Comment Redirector WordPress Plugin Tech Overview

I described my Comment Redirector WordPress Plugin last time and why I created it. Now for a quick structure and layout overview before getting into any technical particulars.

Comment Redirector File Structure

Starting at the top, assets are used on the Plugin Listing on WordPress.org.  Css contain the stylesheets for both the Comment Redirector admin contents and the Comment Redirection message on the blog post. Images, self explanatory. Include contains support functions to populate the Post Quick Edit form (which requires client-side data retrieval, typically using ajax.) Views contains the admin form for customizing the Comment Redirection message template. The main Comment_Redirector Class is located in the root comment-redirector.php.

Actions and Filters

Here’s a quick summary of the plugin’s actions and filters.

We add a menu item and some CSS to load on the admin Post List page in the first two actions. We add a load styles action (which should probably have been named _enqueue_STYLES instead of _enqueue_SCRIPTS. The next group-of-four actions handle 1) an admin post list checkbox column we added that shows whether or not the post was assigned a Comment Redirection Url, 2) the quick edit form addition of our Comment Redirection Url textbox in quick_edit_custom_box, 3) save_post, self-explanatory, and 4) a function to load the javascript to populate the quick edit form in admin_head-edit.php. The two filters at bottom 1) append the Comment Redirection message to the post with the_content filter and 2) add our new column header on the admin post list.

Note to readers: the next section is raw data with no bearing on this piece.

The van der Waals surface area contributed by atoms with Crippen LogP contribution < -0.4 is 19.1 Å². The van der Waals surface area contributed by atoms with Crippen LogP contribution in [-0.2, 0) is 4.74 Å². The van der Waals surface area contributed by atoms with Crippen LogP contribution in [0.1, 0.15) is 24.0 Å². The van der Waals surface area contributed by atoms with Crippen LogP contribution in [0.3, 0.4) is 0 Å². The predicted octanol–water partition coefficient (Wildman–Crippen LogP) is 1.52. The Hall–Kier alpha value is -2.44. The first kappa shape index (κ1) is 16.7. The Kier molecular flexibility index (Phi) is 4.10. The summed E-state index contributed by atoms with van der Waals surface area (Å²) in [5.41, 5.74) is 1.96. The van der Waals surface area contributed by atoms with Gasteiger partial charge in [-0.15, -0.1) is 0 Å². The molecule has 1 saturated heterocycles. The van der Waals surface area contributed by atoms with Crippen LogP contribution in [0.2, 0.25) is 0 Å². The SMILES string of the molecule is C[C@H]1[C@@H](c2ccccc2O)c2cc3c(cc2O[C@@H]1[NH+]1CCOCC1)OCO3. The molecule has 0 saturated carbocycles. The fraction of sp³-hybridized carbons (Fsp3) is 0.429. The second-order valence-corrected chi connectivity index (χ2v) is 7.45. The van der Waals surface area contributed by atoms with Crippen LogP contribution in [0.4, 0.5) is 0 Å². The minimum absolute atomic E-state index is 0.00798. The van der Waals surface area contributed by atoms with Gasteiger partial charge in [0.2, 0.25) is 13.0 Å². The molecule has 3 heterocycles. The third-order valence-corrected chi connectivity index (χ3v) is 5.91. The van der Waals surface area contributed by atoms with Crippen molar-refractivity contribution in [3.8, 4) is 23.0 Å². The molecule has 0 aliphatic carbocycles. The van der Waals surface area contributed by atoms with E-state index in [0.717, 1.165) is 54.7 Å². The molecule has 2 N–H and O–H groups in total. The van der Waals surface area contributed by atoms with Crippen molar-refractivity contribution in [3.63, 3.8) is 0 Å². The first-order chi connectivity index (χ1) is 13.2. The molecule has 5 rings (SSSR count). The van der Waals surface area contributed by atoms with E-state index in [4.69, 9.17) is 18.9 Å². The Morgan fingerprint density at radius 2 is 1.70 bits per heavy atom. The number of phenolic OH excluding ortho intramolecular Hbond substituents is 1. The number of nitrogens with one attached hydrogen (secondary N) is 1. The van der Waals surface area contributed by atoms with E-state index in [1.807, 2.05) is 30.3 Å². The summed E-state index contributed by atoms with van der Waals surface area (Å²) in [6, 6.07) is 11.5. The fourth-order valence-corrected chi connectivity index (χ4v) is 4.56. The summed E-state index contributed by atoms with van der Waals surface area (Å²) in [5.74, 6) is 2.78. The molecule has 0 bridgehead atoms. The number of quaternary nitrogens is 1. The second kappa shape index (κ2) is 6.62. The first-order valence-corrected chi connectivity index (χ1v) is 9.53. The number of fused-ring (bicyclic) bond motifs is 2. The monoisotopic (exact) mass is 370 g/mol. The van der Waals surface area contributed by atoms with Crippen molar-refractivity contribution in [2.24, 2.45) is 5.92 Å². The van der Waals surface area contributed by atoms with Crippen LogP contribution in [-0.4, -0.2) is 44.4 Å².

Perhaps the most interesting aspect of the plugin from a developer’s perspective was adding a field to the Post List Quick Edit Form and what that entailed. I’ll post on that next.